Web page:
Tuesday, 13 September 2011

The Silviculturist

Sarah was interviewed last month in Johnson Bay, Rivers Inlet by Hans Peter Meyer, a writer and photographer, for his Coastal Forestry Industry Project. The project is an examination of the coastal forestry industry at this point of time in its history.





Sarah is a silviculture forester. Essentially, her job is to manage the replanting of tree species to replace those felled by her company, as legislated by the provincial government. Silviculture management requires Sarah to spend many hours in the field, supervising planting and brushing operations, surveying replanted blocks, and, on rare occasions, planting trees herself, where only a few (hundred) are needed to fill spaces in a previously planted area. (Brushing is the management of "weed" species, like alder, that grow more vigourously and shade the planted trees. Brushing involves the girdling or poisoning of these weed species to allow the more desired species enough light.)


Sarah on Gilford Island. The plastic cones protect cedar seedlings from deer.

In the last five months Sarah has spent about 60 days in the field, the odd day out of Campbell River, but the majority camp shifts in inlets along the BC coastline. The camps are usually barges, like the one in Johnson Bay, above, and are reached by boat or float plane. The duration of Sarah's camp shifts range from a couple of days to more than a week, and she roams up and down the coast. Over the summer, Sarah has travelled as far afield as Ocean Falls and Bella Bella, 52 degrees north, on BC's central coast, working on and around King Island, from Burke Channel to Cousins and Kwatna Inlets and the Quatlena River.


Ocean Falls to Campbell River. Sarah operates in the 600 kilometres between the two towns, predominantly on the continental coast within terrain carved by ice-age glaciers.


Lasqueti Daughters, a landing craft operated by a contracting company in the Quatlena region. Sarah had contracted the company to manually girdle alder trees, below.

 

Ocean Falls, established as a pulp and paper mill town in 1906, has a classic West Coast boom town history, with a population at one time of 3,900. Today about fifty people still reside in the community, and Sarah brings home stories of the forest's encroachment on the town, as vegetation overwhelms decaying buildings and infrastructure. Ocean Falls has an annual rainfall of 172 inches, giving the green every reason to grow fast.


Ocean Falls, at the head of Cousins Inlet.






Further south, Sarah worked in the Rivers Inlet system, which includes Hardy and Moses Inlets, as well as Johnson Bay, the background to the videos above.


Falling a Western Redcedar, the provincial tree of BC, near the Sandel River in Rivers Inlet.


Log barge dumping a load.


Barge camp in Moses Inlet.

Closer to Vancouver Island, Sarah conducted regeneration and free-growing surveys in the Mereworth Sound region, which includes Boswell and Smith Inlets. Sarah also worked on Gilford and West Thurlow Islands, in Johnstone Strait, as well as Knight Inlet and Philips Arm. Access to work sites is generally by helicopter, Hughes 500 or Bell 206 Jet Ranger, or, occasionally, the Eurocopter AS350 Ecureuil (Squirrel) known in North America as the AStar.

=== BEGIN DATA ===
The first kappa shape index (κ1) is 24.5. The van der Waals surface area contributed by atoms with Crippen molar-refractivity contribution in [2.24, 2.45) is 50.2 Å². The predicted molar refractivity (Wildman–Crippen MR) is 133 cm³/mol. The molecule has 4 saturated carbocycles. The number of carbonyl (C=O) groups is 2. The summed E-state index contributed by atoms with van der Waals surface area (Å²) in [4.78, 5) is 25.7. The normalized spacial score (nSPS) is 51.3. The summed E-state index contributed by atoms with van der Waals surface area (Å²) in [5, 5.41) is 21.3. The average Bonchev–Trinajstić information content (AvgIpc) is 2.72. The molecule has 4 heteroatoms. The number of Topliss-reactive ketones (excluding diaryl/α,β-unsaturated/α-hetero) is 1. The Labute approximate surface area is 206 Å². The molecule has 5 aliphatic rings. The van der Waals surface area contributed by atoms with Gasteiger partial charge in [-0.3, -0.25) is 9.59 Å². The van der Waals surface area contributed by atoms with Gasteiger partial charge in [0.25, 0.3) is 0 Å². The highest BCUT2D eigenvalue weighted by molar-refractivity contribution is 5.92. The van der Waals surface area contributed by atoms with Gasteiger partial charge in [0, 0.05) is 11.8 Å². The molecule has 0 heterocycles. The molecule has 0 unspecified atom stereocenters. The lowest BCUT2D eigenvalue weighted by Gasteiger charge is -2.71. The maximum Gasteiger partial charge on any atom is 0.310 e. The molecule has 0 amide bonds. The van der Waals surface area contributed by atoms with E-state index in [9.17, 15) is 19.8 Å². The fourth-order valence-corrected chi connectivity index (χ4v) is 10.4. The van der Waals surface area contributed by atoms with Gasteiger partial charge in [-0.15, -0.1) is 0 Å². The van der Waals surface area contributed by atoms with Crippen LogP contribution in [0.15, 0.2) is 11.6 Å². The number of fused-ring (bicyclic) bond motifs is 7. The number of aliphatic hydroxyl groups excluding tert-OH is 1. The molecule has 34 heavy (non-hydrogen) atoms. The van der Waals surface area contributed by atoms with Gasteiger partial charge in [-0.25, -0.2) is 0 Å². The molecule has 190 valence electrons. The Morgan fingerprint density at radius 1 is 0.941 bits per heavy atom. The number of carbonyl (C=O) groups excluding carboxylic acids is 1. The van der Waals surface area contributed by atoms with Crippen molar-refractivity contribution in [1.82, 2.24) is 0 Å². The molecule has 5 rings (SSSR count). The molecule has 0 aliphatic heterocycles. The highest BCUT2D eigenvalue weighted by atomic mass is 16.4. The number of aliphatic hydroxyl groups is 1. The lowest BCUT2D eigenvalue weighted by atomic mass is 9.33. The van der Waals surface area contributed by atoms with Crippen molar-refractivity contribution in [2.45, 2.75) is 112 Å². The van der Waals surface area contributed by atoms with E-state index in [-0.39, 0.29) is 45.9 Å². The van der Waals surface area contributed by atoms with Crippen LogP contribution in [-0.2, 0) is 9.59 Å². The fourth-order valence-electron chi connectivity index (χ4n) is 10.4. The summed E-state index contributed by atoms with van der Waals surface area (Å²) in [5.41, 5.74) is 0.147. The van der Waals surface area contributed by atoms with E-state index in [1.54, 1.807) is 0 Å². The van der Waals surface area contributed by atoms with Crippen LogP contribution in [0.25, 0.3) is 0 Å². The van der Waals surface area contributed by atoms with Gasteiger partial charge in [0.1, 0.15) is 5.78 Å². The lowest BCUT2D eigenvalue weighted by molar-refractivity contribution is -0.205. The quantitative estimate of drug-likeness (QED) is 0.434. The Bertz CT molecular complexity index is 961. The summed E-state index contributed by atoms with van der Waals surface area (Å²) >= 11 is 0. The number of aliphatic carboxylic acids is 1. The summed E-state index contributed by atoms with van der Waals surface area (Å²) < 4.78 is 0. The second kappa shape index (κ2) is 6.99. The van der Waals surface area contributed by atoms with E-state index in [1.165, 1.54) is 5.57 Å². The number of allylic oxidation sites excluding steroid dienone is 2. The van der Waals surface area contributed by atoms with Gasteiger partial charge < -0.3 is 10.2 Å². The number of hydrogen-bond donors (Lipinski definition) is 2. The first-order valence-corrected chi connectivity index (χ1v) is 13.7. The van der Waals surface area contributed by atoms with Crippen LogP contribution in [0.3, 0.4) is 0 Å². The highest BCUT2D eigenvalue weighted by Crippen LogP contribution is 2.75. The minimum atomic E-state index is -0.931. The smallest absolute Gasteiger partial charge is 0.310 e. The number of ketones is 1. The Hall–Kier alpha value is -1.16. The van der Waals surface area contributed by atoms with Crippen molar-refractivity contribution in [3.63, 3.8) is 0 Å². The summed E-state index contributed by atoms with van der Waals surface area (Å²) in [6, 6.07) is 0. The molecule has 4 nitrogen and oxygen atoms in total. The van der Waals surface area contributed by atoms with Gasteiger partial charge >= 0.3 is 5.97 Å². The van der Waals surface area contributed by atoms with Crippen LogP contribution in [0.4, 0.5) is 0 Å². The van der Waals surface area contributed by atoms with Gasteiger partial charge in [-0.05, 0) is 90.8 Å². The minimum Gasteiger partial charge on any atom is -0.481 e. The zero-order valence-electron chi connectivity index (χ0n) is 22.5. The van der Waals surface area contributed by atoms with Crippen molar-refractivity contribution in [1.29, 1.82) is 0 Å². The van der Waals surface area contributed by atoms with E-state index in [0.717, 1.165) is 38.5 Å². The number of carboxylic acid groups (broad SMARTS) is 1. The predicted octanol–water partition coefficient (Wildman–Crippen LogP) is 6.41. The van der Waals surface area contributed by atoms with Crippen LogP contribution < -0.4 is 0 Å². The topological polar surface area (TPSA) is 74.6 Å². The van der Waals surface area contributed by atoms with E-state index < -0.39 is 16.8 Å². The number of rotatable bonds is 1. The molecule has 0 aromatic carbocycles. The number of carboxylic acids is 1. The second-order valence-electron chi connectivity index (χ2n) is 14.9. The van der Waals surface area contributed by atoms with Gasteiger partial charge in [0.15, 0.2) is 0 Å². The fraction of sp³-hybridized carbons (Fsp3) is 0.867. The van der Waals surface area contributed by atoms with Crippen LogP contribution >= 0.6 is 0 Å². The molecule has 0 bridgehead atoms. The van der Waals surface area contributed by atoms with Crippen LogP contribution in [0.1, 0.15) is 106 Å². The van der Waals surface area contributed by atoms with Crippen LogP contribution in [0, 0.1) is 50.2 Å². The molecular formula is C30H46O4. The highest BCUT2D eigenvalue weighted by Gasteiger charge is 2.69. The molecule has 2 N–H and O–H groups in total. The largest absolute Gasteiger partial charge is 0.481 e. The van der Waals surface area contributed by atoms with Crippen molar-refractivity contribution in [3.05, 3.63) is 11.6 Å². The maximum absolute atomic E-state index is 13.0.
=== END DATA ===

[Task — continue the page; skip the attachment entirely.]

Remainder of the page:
Hughes 500, by the Wakeman River.


Bell 206, in a Knight Inlet cut block.



Time for a pick-up.


Grumman G-21 Goose in Moses Inlet. The prototype's first flight was in 1937. 
Only about 30 are airworthy today.


DHC-3 Otter, on the slough at the head of Knight Inlet.

A couple of weeks ago I had the opportunity to fly the route to Interfor's camp at the head of Knight Inlet from Campbell River. I flew in a de Havilland DHC-3 Otter, a STOL plane that first flew in 1951. My version was the float plane above. We taxied from VIA's dock, out the estuary at the mouth of the Campbell River, and took off from the salty brine of Discovery Passage. Our pilot was a grey-haried veteran; after delivering the safety briefing he told us the flight time was 30 minutes and the in-flight film was beautiful BC. Our route carried us over Quadra Island, Sonora Island and East Thurlow Island, as well as the smaller Loughborough Inlet. To the east was Mt. Waddington, the third highest peak in BC at 4,019 metres, and the highest mountain solely in the province, the other two resting on the border with Alaska. The Otter passed between two snow-capped mountain peaks and dropped into the space above Knight Inlet. Knight is one of larger fjords on the BC coast, about 125 kilometres in length and more than two and a half kilometres wide in places. The inlet was a milky swirl of mint with flecks of chocolate; heavy rain had fallen on the headwaters that fed the inlet, primarily the Klinaklini River, itself fed by the enormous Klinaklini Glacier. We followed Knight Inlet to its interface with the flowing water of the river. The Otter circled once over the camp, checking the conditions for landing, and then landed in the slough next to the camp.


Knight Inlet

1 comment:

hans peter meyer said...

Nice post. Happy to see your embed of my video interviews with Sarah, and your link to www.coastalforestindustryproject.com
In the future, please drop me a note when/if you use my materials. I love to see how others are using them.
cheers,
hpm
@hanspetermeyer on Twitter